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The witness and the judge – why judgement, and not truth alone, is the true goal of the historian.

John B, Year 12

“The study of history is important, not just academically, but as a cultural force in itself. As part of the self-image of nations, peoples and institutions, historical writings can influence events and inspire change that can have consequences as significant as they can be diverse. The range, breadth and detail of the past – from the British and Roman Empires; to the Bengal famine and Stalin’s gulags and including the thoughts and deeds of figures such as Cicero – makes our shared history an immensely valuable and unique resource that has been exploited constantly throughout history for every conceivable purpose. In order to be both relevant and to contribute to society, historians must break these barriers of “facts” and “events” in order to make judgements and address significant questions, which is key to both general historical understanding and to the purpose of the historian him/herself.”

In this essay submission for the Julia Wood prize, John explores the issue of ‘truth’ in history, and reflects on the nature and purpose of writing history.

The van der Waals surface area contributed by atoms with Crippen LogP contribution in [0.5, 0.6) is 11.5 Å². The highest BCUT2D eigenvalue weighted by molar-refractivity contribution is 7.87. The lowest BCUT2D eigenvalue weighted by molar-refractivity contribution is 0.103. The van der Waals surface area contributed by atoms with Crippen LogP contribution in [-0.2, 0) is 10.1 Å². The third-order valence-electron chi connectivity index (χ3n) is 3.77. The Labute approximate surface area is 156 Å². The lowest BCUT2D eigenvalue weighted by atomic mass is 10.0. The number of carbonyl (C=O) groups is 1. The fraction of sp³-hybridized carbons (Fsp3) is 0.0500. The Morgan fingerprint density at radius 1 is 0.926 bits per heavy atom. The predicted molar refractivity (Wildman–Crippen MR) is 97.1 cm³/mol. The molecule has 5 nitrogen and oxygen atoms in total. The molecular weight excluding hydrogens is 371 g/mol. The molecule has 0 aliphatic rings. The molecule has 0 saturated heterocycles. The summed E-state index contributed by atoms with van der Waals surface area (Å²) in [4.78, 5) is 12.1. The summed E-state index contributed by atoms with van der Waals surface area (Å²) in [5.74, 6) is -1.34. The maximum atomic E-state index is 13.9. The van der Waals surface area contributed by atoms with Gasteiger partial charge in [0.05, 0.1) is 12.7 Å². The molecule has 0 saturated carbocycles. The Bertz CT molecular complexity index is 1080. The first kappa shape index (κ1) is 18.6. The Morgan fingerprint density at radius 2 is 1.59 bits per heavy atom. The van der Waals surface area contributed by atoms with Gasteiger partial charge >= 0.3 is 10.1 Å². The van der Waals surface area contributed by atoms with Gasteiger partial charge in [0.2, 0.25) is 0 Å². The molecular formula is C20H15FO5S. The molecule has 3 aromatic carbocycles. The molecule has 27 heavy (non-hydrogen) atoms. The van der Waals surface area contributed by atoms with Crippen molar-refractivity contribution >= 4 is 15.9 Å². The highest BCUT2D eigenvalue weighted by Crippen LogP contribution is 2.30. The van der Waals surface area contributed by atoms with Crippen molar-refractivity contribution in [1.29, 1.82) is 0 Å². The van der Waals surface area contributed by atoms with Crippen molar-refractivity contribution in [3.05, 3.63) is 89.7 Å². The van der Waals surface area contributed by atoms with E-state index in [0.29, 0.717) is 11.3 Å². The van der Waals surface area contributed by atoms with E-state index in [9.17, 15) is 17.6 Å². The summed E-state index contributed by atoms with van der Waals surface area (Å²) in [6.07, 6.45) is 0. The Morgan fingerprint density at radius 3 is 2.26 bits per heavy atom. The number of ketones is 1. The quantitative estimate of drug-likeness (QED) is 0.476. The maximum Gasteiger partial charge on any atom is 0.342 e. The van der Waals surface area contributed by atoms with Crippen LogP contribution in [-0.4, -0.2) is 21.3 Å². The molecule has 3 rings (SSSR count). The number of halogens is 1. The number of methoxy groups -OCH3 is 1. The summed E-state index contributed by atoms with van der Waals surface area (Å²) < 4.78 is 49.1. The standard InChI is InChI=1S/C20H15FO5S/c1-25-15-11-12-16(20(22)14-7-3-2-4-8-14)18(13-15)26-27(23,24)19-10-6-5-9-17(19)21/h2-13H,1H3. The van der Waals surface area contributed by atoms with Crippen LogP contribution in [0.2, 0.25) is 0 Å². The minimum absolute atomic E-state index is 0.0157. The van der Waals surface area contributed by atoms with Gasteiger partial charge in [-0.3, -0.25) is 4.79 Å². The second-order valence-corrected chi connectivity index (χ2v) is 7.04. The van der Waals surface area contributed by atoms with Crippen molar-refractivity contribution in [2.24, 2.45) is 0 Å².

The study of history is important, not just academically, but as a cultural force in itself. As part of the self-image of nations, peoples and institutions, historical writings can influence events and inspire change that can have consequences as significant as they can be diverse. For example, works such as Vincenzo Cuoco’s Plato in Italy that emphasised the past glories of Italian civilisation helped inspire the nationalist feeling that would later lead to unification, while Thucydides’ history of the Peloponnesian Wars was used by American political scientists to help explain the “polarisation” of smaller states towards their neighbouring superpowers. The range, breadth and detail of the past – from the British and Roman Empires; to the Bengal famine and Stalin’s gulags and including the thoughts and deeds of figures such as Cicero – makes our shared history an immensely valuable and unique resource that has been exploited constantly through-out history for every conceivable purpose. Consequently, whether or not a historian allows anything other than pure “truth” in their writings is a question that must be resolved, as a historian’s opinion could attain real-world relevance in the event of its publication – a question made especially important by the very variety of the past which makes it relevant to so much of our modern existence. In this essay, I aim to define the limitations of what we can call truth  – limitations present due to the necessity of judgement when building up a picture of the past that is anything more than a mere chronicle of events. However, I go on to argue that in order to be both relevant and to contribute to society, historians must break these barriers of “facts” and “events” in order to make judgements and address significant questions, which is key to both general historical understanding and to the purpose of the historian him/herself.